“A Stronger Economy for All Singaporeans”
1. Mr Chairman, I thank members for their comments, questions and suggestions.
Overview of Singapore's external and internal environment
2. Mr Chairman, as we manage our near-term challenges, we must also keep a close watch on the longer-term trends that will impact our economic competitiveness and continued success.
a. Our near-term challenges include the uncertainties of US-China trade relations, the slowing Chinese economy, Brexit and various regional elections.
b. Our medium-term and more significant challenges include shifts in global trade patterns, production chains and value chains brought about by technological shifts and geopolitics.
c. Finally, we should carefully watch the developments in international taxation. Our future attractiveness as a choice business location will be shaped by the outcomes from ongoing discussions at international fora on Base Erosion and Profit Shifting (BEPS) and taxation principles for the new digital economy.
3. Despite the uncertain global context, there are reasons for us to be optimistic.
4. If we get our fundamentals right, we can further distinguish ourselves and attract global investors to come here and create better jobs for fellow Singaporeans. Our fundamentals must include:
a. First, effective governance founded upon long-term political stability, long-term planning, and a strong tripartite relationship that enable us to overcome our challenges together.
b. Second, a global mindset. We must overcome the constraints of our geographical size by leveraging the digital economy and our connectivity, and embrace talent, technology and ideas from the world.
c. Third, a competitive advantage in innovation, creativity, and standards, not price. We must create a virtuous cycle where research and innovation translates into commercial opportunities and gain, which then enables further innovation. This must be supported by a progressive business environment with agile regulations and a strong Intellectual Property (IP) protection regime.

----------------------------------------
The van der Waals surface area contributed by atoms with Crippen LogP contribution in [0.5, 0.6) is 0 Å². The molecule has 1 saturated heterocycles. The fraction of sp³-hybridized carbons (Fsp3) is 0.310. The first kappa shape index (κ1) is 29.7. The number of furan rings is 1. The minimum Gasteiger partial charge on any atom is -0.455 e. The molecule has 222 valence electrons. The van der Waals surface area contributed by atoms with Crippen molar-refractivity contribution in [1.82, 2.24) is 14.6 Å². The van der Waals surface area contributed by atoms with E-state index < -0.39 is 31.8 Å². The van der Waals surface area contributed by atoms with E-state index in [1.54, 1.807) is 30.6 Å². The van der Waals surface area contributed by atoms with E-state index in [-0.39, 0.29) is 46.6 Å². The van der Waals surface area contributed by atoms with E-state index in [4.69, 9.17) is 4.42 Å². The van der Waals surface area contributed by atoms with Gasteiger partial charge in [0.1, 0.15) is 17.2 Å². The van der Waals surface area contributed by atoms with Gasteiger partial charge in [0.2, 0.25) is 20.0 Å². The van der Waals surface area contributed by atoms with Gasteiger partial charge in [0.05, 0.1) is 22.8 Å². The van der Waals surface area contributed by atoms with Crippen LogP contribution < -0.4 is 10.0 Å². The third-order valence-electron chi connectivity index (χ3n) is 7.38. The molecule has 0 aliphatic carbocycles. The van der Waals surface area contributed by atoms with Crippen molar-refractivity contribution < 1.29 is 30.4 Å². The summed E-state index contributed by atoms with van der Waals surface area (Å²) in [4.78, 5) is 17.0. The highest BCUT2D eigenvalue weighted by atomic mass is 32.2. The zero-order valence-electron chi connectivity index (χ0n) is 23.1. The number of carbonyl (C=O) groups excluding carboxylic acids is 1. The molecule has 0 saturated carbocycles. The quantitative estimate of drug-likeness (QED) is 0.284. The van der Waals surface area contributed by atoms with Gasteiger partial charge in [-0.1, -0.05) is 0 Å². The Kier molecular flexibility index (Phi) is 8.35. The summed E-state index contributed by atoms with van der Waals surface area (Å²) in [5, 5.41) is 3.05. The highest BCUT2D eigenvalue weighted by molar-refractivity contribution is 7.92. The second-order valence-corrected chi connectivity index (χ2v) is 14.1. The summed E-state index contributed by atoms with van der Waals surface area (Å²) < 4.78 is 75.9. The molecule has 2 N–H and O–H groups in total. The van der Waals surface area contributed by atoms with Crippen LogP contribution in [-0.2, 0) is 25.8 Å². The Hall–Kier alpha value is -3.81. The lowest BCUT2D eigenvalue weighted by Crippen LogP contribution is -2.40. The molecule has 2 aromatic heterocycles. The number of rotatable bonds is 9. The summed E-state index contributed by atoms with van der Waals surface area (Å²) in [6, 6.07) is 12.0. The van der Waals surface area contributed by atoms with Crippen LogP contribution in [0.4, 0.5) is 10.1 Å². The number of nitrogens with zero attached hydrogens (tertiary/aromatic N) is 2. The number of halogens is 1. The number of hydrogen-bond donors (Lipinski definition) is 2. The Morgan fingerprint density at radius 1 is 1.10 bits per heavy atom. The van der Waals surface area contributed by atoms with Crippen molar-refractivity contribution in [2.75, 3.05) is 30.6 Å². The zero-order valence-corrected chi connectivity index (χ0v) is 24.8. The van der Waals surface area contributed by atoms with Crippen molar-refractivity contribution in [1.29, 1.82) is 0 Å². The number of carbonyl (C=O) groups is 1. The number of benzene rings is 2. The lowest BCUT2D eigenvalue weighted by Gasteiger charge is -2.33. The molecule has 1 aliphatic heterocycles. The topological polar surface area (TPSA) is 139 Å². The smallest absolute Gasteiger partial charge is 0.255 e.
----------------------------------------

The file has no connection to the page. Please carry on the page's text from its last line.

d. Finally, a skilled workforce with sustained emphasis on continuous training and lifelong learning. Our workforce must have knowledge of the region to value-add when others use Singapore as a platform.
5. As Mr Teo Ser Luck observed, our overall pace of growth is expected to moderate in 2019, and this will be uneven across sectors.
a. While outward-oriented sectors are generally expected to see a moderation in growth this year due to the weaker external outlook, there remain some bright spots. These include the information & communications sector, and the medical technology and aerospace segments within the manufacturing sector. Such sectors are expected to do well, in part because they can leverage our extensive connectivity, and are also knowledge-intensive sectors that capitalise on our strengths in areas like high-quality standards and a robust IP regime.
b. In general, domestically-oriented sectors will need to push ahead with transformation efforts to improve their value-add and raise productivity. Performance varies across firms within each of these sectors. We have seen good efforts by some firms, and we will need to sustain the momentum and impetus for restructuring to uplift more firms within these sectors.
6. Mr Liang Eng Hwa asked how we can prepare Singapore for the next stage of growth. To this end, we have a four-pronged strategy:
a. First, to deepen and diversify linkages to markets;
b. Second, to transform industries to seize new opportunities;
c. Third, to strengthen capabilities of enterprises and workers; and
d. Fourth, to empower businesses and consumers through more agile regulations and a more pro-business environment.
Market development: deepening and diversifying linkages to create opportunities overseas
Enhancing network of trade agreements
7. Let me first touch on market development, on how we plan to deepen and diversify our linkages to create more opportunities overseas for our companies.
8. As a small economy, the world must be our hinterland. We must ensure global opportunities remain open to our businesses and people. This means deepening and diversifying our linkages to overseas markets.
9. We will upgrade our trade agreements to secure deeper market access and updated rules that cater to new business models and regulations.
a. During our ASEAN Chairmanship in 2018, we completed several initiatives to boost ASEAN’s attractiveness as a business and investment destination.